We have had a quandary in evaluating some parts of the project. I f you have truly made significant change, you may find it hard to find a comparison group to determine the magnitude of the change. For instance, suppose you adopt the ideas of our secondary curriculum, and many more students are now taking geometry in 9th grade than did before. You would like to know how much more a student knows now than that same student would have known in your previous setup. You can't compare that student with a l0th grade geometry student because he or she is only a 9th grader. To compare that student with the other 9th graders is very difficult, because if you put a lot of geometry on the test, then the comparison students will become quickly discouraged. The UCSMP students know so much more at that same age that no test designed to show how much more is able to be given to other students.
Some districts have tried to solve this problem by com- paring UCSMP students to the only such high-performing students they know, the ones in their gifted programs. We view that as wrong. We are not trying to make all students gifted. W e are simply trying to give average students the sort of mathematics education they deserve. One cannot expect average students to possess the same inherent desire, ability, and often the home backgrounds that characterize many gifted students.
There are other reasons for testing on the new. It forces teachers to teach the new. And it makes it possible to build each year on the expectations of the previous year.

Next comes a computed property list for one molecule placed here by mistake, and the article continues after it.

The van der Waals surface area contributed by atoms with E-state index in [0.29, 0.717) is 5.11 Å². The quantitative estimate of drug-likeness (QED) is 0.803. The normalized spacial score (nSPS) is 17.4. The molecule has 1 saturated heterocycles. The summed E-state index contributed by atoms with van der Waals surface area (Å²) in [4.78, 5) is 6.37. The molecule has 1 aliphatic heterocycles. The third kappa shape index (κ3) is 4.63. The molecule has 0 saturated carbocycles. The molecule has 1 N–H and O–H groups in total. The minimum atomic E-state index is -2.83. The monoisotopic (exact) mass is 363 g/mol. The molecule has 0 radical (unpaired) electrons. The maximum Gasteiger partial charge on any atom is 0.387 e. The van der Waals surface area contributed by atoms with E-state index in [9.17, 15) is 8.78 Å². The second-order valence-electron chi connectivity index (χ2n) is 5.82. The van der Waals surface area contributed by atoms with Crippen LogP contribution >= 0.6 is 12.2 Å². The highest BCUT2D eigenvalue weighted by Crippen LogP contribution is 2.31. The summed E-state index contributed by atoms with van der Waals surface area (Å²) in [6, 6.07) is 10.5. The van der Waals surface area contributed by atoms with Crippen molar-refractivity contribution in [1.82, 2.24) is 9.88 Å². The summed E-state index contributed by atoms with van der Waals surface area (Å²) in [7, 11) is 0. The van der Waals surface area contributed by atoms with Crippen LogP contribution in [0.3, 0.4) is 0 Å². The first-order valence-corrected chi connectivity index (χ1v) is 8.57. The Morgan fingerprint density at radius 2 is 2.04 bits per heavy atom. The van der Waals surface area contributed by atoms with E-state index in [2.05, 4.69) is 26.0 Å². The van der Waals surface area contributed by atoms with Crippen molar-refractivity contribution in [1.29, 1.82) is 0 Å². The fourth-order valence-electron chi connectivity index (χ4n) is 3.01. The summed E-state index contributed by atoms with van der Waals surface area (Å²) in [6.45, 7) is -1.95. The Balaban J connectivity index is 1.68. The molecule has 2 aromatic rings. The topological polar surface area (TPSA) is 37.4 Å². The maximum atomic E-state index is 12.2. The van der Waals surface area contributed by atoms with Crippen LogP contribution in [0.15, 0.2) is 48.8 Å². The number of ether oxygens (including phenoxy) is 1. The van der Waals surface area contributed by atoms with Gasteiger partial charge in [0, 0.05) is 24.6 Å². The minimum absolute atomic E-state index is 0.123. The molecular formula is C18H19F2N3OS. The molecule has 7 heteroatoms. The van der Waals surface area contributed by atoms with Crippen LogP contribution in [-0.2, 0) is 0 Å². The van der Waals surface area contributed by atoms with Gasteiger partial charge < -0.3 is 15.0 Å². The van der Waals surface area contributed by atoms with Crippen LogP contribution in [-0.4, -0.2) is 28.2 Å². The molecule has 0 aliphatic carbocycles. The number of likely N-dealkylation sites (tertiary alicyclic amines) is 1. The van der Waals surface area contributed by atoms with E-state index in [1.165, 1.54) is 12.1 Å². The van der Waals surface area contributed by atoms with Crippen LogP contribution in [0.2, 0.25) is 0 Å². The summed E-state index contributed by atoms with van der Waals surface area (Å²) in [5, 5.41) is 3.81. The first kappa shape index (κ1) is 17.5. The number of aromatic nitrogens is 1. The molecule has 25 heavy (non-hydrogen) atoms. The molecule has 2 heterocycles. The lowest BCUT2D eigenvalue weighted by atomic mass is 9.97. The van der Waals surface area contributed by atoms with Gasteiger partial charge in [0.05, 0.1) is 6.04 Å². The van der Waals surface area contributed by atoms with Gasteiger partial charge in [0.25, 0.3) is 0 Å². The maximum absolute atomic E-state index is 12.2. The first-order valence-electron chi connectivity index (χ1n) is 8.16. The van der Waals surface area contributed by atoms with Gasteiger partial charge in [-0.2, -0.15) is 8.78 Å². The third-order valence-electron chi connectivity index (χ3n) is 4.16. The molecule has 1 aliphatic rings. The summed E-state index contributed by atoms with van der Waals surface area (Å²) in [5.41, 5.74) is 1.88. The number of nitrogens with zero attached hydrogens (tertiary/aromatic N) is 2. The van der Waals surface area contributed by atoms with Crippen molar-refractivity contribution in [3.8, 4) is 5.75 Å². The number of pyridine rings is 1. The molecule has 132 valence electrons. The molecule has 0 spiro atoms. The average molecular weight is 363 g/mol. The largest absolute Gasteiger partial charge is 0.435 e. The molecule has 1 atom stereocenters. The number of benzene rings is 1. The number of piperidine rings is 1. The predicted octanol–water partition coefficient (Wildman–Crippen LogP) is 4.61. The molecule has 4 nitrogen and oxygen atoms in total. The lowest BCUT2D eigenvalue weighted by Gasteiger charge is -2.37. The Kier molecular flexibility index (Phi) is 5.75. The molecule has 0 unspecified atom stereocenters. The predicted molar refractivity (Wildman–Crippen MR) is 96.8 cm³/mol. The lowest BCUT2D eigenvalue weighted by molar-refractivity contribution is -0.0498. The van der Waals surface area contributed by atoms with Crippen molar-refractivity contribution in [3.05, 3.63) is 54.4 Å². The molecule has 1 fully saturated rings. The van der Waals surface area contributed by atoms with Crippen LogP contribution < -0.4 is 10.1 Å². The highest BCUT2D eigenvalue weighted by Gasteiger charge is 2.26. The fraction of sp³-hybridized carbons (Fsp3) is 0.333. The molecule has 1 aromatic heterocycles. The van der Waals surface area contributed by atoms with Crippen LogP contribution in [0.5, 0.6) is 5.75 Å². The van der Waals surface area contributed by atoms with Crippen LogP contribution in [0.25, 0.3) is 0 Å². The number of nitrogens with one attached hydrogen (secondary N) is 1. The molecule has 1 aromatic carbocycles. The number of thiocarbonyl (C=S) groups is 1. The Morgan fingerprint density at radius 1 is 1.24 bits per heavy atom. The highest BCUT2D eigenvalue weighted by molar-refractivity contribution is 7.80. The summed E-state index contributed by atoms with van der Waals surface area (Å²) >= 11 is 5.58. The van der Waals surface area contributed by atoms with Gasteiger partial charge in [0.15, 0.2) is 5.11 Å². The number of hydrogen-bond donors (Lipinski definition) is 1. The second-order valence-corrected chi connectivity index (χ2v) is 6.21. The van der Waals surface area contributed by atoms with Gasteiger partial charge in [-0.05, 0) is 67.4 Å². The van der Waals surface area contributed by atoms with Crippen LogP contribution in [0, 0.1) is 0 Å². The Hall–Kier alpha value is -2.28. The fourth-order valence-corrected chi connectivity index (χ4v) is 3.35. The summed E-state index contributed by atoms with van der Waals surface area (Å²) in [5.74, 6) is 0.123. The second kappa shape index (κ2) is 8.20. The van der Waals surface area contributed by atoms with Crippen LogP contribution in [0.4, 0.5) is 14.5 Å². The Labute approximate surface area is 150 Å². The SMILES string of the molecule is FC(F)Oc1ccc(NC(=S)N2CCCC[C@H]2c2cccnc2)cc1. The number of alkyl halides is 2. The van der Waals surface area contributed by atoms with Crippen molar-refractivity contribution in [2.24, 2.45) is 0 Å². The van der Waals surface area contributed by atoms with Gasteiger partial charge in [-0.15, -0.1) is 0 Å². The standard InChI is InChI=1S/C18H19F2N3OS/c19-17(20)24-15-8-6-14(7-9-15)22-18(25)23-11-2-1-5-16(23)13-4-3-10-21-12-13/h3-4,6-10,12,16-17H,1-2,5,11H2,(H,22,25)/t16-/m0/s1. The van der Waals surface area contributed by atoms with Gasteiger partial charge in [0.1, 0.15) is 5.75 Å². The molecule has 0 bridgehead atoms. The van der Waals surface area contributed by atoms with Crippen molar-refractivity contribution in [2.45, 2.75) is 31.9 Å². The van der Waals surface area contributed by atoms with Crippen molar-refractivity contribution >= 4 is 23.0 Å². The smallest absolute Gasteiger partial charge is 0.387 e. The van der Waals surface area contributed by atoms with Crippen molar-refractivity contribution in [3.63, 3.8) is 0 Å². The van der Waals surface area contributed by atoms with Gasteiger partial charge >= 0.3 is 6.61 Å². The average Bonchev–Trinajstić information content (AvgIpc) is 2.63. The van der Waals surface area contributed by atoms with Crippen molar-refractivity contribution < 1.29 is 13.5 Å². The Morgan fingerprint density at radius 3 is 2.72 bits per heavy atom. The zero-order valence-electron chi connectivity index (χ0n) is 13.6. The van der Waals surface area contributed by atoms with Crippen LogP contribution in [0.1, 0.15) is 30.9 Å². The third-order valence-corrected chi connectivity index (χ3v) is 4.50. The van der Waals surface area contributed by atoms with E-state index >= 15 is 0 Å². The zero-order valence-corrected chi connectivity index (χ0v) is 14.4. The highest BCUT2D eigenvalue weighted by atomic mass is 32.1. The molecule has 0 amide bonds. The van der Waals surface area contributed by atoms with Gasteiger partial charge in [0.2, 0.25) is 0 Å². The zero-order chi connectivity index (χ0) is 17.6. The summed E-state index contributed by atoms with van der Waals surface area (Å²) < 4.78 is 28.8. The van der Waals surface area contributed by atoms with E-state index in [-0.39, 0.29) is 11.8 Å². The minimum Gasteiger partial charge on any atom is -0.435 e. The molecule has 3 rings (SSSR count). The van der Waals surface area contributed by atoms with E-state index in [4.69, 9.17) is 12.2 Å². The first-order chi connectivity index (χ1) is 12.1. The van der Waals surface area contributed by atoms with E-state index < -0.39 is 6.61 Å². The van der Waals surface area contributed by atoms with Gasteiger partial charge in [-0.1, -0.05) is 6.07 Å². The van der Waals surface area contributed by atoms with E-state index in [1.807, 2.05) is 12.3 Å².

AS I FINISHED WRITING THIS TALK, I was struck by the fact that focusing on problems is a depressing thing. The last thing you may have come here for is to hear about problems. Surely you wish to hear about successes and you want to leave here filled with ideas that work.
We are proud of the translations in the International Mathematics Education Resource Center; they have convinced many leaders that change is not only necessary, but possible. We are proud of the curriculum work we have done, both in the primary grades and at the secondary level. Our evaluations have consistently shown some good results, and sometimes dramatically good results. We are proud of our work in teacher development; we feel that only by getting mathematics specialists can we achieve anything close to the kind of curriculum recommended by all the major bodies in mathematics education.
You are probably here because you agree with one or more of our goals. You will find many colleagues here willing to share their thoughts and experiences with you. You will find schools and school districts, some as large as entire cities, some as small as single schools, which have overcome all the problems of implementation, which are doing things that others think difficult or impossible to do.
Users' Conferences in previous years have taught us that many people leave here with a rush, a high that comes from a feeling that you are doing or about to do the kinds of things you have always wanted to do, and from finding that there are others who agree with you both about the problems in mathematics education and the ways to solve those problems. We are very pleased to see so many of you and we hope that you leave feeling that way.